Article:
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‘An Adult Conversation’ about Budgets ‘An Adult Conversation’ about Budgets

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‘An Adult Conversation’ about Budgets

Deficit commission members sound a positive note, but lobbyists lie in wait.


Alan Simpson (C), co-chair of the National Commission on Fiscal Responsibility and Reform, and co-chair Erskine Bowles (L) listen as Sen. Tom Coburn (R-OK) speaks during the commission's December meeting on Capitol Hill December 1, 2010 in Washington, DC. Bowles and Simpson unveiled the commission's deficit reduction proposal during the meeting.(Getty Images)

You could almost forget, sitting there, that those whom Alan Simpson called “the workers of the dark arts” -- the lobbyists, the interest groups, the ideologues -- were waiting to pounce just outside the hearing room, to end this bipartisan “adult conversation.” It was all so civil and positive, as if two years of bitter ideological battles over the size and nature of government had never taken place. Even Rep. John Spratt, D-S.C., sat somewhat startled as Reps. Paul Ryan of Wisconsin and Jeb Hensarling of Texas, two leading House Republicans serving on the president’s National Commission on Fiscal Responsibility and Reform  -- better known as the deficit commission -- saluted Spratt as an honorable colleague who had moved the budget debate forward. “I wish you’d said it before,” said Spratt, the soon-to-depart chairman of the budget committee, to laughter in the room. “We never did sit down and… search for common ground.”

But will they now? Interviewed after unveiling of the commission’s final report – which called for $3.9 trillion in deficit cuts over ten years -- both liberal and conservative members described arriving at a couple of common realizations after eight months of study: one, of just how deep America’s fiscal hole was; and two, just how central the issue had become to the concerns of average Americans worried about their children’s futures. “One thing we all learned on this commission is that the problem is much bigger than we thought,” said Bruce Reed, the executive director. “Americans went through budget crises of their own over the past two years, and they want us to deal with ours.”


Accordingly, some political courage was in evidence. Some Democrats began to gingerly talk about touching their “third rail” -- entitlement reform -- while some Republicans talked about raising more tax revenues by reforming the tax code. “Every member of this commission gets it: This debt is like a cancer,” co-chairman Erskine Bowles said afterwards. “There’s no turning back.… Together I think we have started an adult conversation.”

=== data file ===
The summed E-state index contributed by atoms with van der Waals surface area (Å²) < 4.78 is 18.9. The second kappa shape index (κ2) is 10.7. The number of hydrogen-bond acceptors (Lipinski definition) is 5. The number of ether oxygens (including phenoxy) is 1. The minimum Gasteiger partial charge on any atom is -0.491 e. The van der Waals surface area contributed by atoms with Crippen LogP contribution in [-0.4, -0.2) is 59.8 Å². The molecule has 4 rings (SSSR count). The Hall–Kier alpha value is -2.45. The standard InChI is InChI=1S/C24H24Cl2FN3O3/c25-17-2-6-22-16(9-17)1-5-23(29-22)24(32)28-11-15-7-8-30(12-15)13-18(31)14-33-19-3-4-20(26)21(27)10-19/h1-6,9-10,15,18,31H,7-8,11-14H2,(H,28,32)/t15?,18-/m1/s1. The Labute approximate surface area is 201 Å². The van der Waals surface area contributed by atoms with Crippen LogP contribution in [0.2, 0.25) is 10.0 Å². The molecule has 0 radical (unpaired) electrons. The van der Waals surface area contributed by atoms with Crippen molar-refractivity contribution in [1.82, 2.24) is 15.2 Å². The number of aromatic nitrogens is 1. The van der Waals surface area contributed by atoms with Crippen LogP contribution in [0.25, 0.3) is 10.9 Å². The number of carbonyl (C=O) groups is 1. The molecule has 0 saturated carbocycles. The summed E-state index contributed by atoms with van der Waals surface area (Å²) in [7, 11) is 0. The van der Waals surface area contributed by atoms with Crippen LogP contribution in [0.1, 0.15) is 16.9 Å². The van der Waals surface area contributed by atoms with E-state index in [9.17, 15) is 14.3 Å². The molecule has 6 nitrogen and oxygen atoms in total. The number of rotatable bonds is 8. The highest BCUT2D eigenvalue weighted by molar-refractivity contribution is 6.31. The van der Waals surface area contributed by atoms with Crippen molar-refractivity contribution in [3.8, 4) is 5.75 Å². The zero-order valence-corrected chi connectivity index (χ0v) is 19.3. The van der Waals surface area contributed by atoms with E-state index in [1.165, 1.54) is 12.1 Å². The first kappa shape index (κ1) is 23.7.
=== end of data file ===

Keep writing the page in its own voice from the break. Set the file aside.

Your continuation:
Perhaps, but a conversation is one thing. A vote in Congress is something entirely different. Interest groups and lobbyists don’t care about conversations, but they do care about votes. It was no surprise that Simpson, Bowles’ Republican counterpart and a colorful former Wyoming senator, opened the meeting by warning of the political attacks to come. There are “groups” all over Washington that have been “waiting for a long time to chew this one to pieces," he said. "They will pull out all the stops.”

Indeed, within hours of the meeting, the attacks began from both sides. Tamara Draut of Demos, a liberal think tank, called the commission members “out of touch” and said their plan “ignores the need for immediate public investments to spur job creation, relies too heavily on discretionary spending cuts, and slashes Social Security at a time when fewer Americans can count on a secure retirement.” On the right, Anton Davies of George Mason University called the spending cuts “window dressings,” arguing that the commission has proposed only “one-tenth of what we need to balance the budget.”


Yet even outside the hearing room one does feel the slow gathering of a consensus, like wisps of humid air before a storm. Among the bellwethers in determining if that consensus ever gathers force will be Paul Ryan and Jeb Hensarling, both of whom withheld their final votes on the plan but made positive noises that clearly delighted Bowles and Simpson. “I believe this commission has been a success,” said Ryan, echoing Bowles’ sentiment that “it has helped us move this conversation more to the adult level.” Hensarling actually suggested that he’d “like to see this plan come to the floor,” albeit likely without his vote.

But both men know the Republican House leader, incoming Speaker John Boehner, has not made the commitment that outgoing Speaker Nancy Pelosi did to holding a vote on the deficit commission proposal, even if it does get the requisite 14 votes.  Both Ryan and Hensarling know their political leadership doesn’t want to give President Obama any kind of major victory in the next two years, even if they are all on the same side of the issue. So the No. 1 question for Washington in the coming months will be which is the stronger force: adult conversation or the dark arts?

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